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Russia’s doping ban from Paralympics ends, with conditions

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MOSCOW (AP) — Russia’s 2½-year suspension from the Paralympics was lifted Friday, though the country’s athletes face extra doping tests ahead of next year’s games in Tokyo.

The International Paralympic Committee also put Russia on probation through 2022. Conditions include extra drug testing before competitions — with Russia footing the bill — and a ban on government officials serving on the Russian Paralympic Committee.

“We are looking forward to welcoming the RPC back as an IPC member,” IPC president Andrew Parsons said. “The organization should be under no illusions, however, that should it at any stage not meet the post-reinstatement criteria, the IPC governing board can reconsider its membership status. This could include the IPC revoking the conditional reinstatement.”

Parsons added the probation period is needed because Russia “disappointingly” hadn’t done enough to admit and atone for previous doping and cover-ups.

Russia faces a total bill of more than $1 million, including $125,000 a year for extra drug testing in 2020, 2021 and 2022. Athletes in all but one of 27 Paralympic sports will need to show they’ve been tested in the six months before entering key IPC events, including Paralympic qualifiers. Powerlifting is rated the highest-risk sport, with three prior tests required.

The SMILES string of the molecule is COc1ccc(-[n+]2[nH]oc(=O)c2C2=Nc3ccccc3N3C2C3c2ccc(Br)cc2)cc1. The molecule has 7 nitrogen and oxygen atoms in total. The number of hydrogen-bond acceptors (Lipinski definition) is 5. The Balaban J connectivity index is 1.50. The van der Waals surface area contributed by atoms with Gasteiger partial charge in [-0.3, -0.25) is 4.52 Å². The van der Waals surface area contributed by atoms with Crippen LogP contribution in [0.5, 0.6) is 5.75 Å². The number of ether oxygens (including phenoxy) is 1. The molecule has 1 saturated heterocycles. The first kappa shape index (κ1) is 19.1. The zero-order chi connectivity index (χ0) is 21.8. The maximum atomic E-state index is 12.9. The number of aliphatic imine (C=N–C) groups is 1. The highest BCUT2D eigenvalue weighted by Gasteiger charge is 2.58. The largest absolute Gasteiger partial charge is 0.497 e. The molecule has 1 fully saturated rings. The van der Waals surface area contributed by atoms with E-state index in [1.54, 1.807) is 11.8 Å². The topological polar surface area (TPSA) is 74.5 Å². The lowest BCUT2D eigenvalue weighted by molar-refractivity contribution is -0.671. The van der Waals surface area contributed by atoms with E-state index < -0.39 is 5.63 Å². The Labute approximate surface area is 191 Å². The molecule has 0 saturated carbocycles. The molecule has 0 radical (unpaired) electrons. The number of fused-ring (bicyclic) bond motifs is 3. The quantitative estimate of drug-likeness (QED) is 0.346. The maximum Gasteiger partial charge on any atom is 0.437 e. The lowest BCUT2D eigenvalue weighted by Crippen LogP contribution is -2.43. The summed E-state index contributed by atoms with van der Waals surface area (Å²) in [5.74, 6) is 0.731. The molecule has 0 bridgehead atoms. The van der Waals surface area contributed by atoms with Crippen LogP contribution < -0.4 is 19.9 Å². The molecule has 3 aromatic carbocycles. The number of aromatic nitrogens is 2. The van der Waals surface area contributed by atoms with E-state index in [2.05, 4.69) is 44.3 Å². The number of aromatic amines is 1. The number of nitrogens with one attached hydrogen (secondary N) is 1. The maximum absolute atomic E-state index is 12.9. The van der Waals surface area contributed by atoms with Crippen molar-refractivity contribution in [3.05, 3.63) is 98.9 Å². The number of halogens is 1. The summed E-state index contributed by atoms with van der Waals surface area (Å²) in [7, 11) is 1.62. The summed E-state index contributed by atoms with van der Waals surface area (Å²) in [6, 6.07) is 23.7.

The Russian Paralympic Committee accepted the probation conditions, saying they “do not go beyond” measures it’s already taken to earn reinstatement.

Russia was barred from the 2016 Paralympics in Rio de Janeiro after the IPC found a “medals over morals mentality” led to widespread cheating.

Documents from the Moscow anti-doping laboratory published as part of a 2016 World Anti-Doping Agency inquiry showed staff discussing how to cover up for disabled athletes who tested positive and suggested some blind athletes may have been given banned substances by coaches without their knowledge. However, no Russian athlete has faced individual doping charges related to the 2014 Winter Paralympics in Sochi.

The IPC first softened its Russia stance when 30 athletes from the country were allowed to enter as Neutral Paralympic Athletes for last year’s Winter Games in Pyeongchang, South Korea.

The IPC ruled in January that Russia had reformed enough to lift the ban, but only after dropping its demand for Russian authorities to admit earlier doping-related wrongdoing.

At the time, Parsons said there was a stalemate because Russia would “most probably never accept” a report by World Anti-Doping Agency investigator Richard McLaren. He found in 2016 there was widespread doping involving a cover-up by sports ministry officials.

Russian President Vladimir Putin has said his country never encouraged or covered up doping.

Documents from Moscow’s anti-doping lab revealed in McLaren’s investigation showed that failed doping tests were covered up for athletes across numerous sports, including some with disabilities.